Life insurance works similarly to the manner in which you insure your home or car. The only major difference is that it protects your greatest asset, which is yourself.
How does Life Insurance do this?
Being the stakeholder involved, you are bound to pay your insurance company or provider a yearly or monthly premium. Then in the event of any unfortunate situation, your insurance company is liable to pay you out.
What are the different types of coverage involved?
There are four important subsets of life insurance. They include- Term Life Insurance, Income Protection Insurance, Total and Permanent Disability Insurance and Trauma Insurance. All these types work to provide you with a monthly amount or a lump sum in the event of any accident, illness or death. The type of coverage involved depends entirely on the type of life insurance you make use of.
What amount of premium do I pay?
Your premium amount does not solely depend upon one thing in particular. There are a number of factors to take into consideration. It includes your type of coverage, the place you purchased it from and the type of risk you are perceived to be by your insurance provider.
The good news for Australians is that most premiums in general are considered as affordable to the majority as a whole. To help you get an idea regarding premium amounts, we’ve set up two common examples.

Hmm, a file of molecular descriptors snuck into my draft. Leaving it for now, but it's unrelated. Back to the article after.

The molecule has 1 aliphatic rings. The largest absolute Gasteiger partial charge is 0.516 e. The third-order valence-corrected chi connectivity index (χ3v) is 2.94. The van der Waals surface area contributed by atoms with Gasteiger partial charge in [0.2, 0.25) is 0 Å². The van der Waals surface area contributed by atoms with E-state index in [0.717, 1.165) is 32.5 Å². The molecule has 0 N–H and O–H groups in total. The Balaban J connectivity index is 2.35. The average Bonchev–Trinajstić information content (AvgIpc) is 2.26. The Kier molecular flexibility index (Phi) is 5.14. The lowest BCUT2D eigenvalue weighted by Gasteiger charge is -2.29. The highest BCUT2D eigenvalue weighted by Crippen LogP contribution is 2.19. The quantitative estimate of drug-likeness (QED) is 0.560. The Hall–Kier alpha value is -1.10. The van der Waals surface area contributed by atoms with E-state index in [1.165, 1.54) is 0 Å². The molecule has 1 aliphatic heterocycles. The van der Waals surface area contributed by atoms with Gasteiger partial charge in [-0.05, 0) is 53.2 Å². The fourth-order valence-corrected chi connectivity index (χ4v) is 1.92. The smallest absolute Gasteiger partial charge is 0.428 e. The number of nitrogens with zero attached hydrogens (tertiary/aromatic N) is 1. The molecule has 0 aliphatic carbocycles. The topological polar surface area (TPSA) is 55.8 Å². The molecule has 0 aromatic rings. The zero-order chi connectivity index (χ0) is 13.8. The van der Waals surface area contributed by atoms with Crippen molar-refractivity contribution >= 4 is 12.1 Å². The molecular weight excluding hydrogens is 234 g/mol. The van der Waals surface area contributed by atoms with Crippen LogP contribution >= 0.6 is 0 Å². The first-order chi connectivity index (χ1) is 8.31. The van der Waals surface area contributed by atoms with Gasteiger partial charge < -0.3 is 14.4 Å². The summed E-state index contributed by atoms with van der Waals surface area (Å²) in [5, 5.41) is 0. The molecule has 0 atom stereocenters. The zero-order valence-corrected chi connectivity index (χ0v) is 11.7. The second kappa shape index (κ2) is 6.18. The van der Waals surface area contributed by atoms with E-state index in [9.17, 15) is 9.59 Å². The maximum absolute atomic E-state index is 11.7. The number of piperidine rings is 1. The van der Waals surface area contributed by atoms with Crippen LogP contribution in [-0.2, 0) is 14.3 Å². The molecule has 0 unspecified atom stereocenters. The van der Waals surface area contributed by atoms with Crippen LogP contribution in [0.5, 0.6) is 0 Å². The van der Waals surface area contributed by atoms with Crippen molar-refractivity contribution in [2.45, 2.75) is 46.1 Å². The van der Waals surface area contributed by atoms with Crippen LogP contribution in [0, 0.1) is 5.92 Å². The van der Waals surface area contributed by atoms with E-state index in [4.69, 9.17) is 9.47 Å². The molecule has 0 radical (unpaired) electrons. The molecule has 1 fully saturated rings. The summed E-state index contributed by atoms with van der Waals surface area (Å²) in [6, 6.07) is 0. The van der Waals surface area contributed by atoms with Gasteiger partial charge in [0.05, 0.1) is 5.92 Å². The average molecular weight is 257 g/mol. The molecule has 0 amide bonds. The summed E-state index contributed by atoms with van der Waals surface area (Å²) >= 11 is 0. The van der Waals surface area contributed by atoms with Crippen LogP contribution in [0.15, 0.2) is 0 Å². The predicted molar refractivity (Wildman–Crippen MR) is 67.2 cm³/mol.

1. A 35 year old male, who is a non-smoker has applied for Life Insurance cover worth $500,000. He is liable to pay a premium of approximately $30 a month.
2. A 35 year old female, who is a non-smoker has applied for Life Insurance cover worth $500,000. She is liable to pay a premium of approximately $25 a month.
Note: You can pay your premium on a monthly, quarterly, half yearly or yearly basis, depending on the flexibility of your budget.
What does a company assessing my risk mean?
Most insurance companies are subjected to associate a level of risk to their clients. This risk varies from individual to individual. Many insurance companies ask their customers a set of basic questions to assess your risk, whenever you apply for insurance.
An example of someone who is perceived to be at a low risk includes a young, healthy individual working at a low risk occupation. On the other hand, someone who is older, unhealthy, a smoker and works at a high risk occupation site such as a miner is bound to be at a higher risk level.
Do all insurance companies always assess risk?
No, not all insurance companies assess risk, otherwise known as underwriting. Those individuals who have access to their insurance via their employer for example, may not be assessed for their relative level of risk.